I Still Hear Daddy’s Voice in My Ear
Lucinda Secrest McDowell
Five years ago, on August 6, 2011, my Daddy died. And I still miss him. In fact, I hear his voice in my ear every single day. What does he say? Why was his fathering so important in my life? Read on and you will know…
(Remembering Daddy 5 Years Later – Repost from August 2011)
Lucinda Secrest McDowell
Daddy spoke at his own funeral. Sounds weird? Believe me, it wasn’t. His pastor had saved a tape of Daddy’s 1987 Testimony and when his clear, younger and vibrant voice began we all literally ‘looked around.’ It was pure ‘Pratt Secrest’ — the man who enthralled crowds all over the world with his words of inspiration, challenge and humor. In these final words to a congregation who had come to both mourn and honor him (the entire Rotary Club sat en masse front and center), Daddy shared how he had gone from being a ‘churchgoer’ to having a vibrant, personal relationship with the living Christ. He ended with the lyrics of a favorite gospel hymn, “the Savior is waiting to enter your heart….why don’t you let Him come in?”
Recently, we found a letter dated August 6, 1981 (written exactly 30 years BEFORE the day he died) that Daddy sent to us and his pastor. It began “I never felt better and have NO premonitions, but think it prudent to let you know how I would like my final rites to be when the time comes…” Then he went on, requesting hymns for a praise and celebration service… “This should be a very happy occasion because my entire life has been blessed by all my family, friends and church family, and I’ve had a wonderful life thanks to all these and a JOYFUL one…”
And so we celebrated his life. My dear husband co-officiated…Justin read Psalm 23 (perfectly, I might add, a true miracle.) Tim read “High Flight” a poem Daddy, a WWII bomber pilot, loved which ends “reached out my hand and touched the face of God…” My nephew read scripture, my brother in law played guitar and sang beautifully “My Jesus, I Love Thee,” sister Cathy read an original poem (a tradition in our family), sister Susan read Daddy’s journal entry from 1975 “If I knew this would be the last day of my life…”, my daughter Maggie closed the service with an angelic and heartfelt singing of “The Lord’s Prayer” and I? Well, I spoke as a Daughter, not a professional speaker. Only a few words… but I shall share them here with you. That is, if you are still reading this long and personal blog…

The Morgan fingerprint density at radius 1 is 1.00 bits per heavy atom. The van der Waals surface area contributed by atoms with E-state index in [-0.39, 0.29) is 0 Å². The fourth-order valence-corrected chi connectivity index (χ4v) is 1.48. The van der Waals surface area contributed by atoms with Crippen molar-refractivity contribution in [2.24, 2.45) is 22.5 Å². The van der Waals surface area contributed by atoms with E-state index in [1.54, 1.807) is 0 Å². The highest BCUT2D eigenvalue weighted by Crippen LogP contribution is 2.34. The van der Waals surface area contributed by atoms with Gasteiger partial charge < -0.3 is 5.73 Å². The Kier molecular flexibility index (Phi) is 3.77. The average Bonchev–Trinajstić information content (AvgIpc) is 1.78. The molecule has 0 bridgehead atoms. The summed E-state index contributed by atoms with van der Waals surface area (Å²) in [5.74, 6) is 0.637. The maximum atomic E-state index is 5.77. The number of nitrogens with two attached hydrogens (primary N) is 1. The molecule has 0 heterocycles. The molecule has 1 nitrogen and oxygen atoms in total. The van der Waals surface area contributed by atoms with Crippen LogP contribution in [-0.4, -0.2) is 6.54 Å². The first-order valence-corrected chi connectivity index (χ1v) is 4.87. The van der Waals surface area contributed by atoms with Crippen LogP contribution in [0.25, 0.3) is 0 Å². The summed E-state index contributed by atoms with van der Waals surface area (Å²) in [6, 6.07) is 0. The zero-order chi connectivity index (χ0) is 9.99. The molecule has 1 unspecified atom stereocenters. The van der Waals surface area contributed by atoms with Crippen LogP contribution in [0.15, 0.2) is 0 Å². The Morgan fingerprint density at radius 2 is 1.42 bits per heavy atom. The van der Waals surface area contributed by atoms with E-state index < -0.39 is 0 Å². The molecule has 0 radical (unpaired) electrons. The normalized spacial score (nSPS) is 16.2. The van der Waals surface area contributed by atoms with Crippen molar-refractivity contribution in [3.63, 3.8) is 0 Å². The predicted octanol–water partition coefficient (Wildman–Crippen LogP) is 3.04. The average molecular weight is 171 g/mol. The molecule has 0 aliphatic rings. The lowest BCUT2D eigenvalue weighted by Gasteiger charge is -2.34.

Why Pratt Secrest Was the Best Father in the Whole World!
I’m Cindy, the middle one. Daddy was a middle child too. We had a few things in common… I would like to share why Pratt Secrest was simply the best father in the whole world. There are hundreds of reasons, but I’ll be brief and offer you only four:
He LIVED AUTHENTICALLY. The public person known by many was the same man we knew at home. Yes, he really was that much fun, that creative, that generous, that visionary, wise, faith-filled, smart, versatile, compassionate, a good leader, loving, organized, optimistic, honest, affirming and musical. We never had to wonder what he’d be like on any given day – he was simply an Original. The Real Deal.
He LOVED MY MOTHER Someone once said “The greatest gift a father can give his children is to love their mother.” My parents were married more than 62 years. Daddy loved Mama well.
He was a GREAT ENCOURAGER Daddy was my best cheerleader. He believed in me and urged me to live fully — a life of adventure, daring to try new things. He told me I was smart and talented and beautiful and fathers don’t lie! He led me to believe that I could BE and DO whatever God called me to! Long before it was popular, Daddy was the Ultimate Life Coach. And I bet he encouraged you too!
He LOVED ME UNCONDITIONALLY. This is actually the most important reason of all. There has not been a single day of my life that I wasn’t absolutely sure of his complete love. And most of those days he told me how much he loved me. Yes, even in our final days together recently he was still saying it over and over again. (Now, if Daddy were writing this script he would say, ‘Turn to the audience and ask “Is there someone YOU need to love unconditionally today?”) This was absolutely the Best Gift. Because of my earthly father’s love, I was able to embrace and receive the love of my Heavenly Father. Daddy taught me about God’s Love.
One night when I was almost two years old Daddy set up his elaborate reel to reel tape recorder, stuck a microphone in my little face and I, of course, began to sing: ‘Jesus Loves me, this I know. For the, for the, …what for the, Daddy?’ Loud stage whisper – ‘for the Bible’ Little Cindy continues singing ‘for the Bible tells me so.’ You will be delighted to know that I have now mastered all the lyrics to that song, but far more importantly I have spent a lifetime living the truth behind them because of Daddy. (Then I sang “Jesus Loves Me”) I Love You Daddy!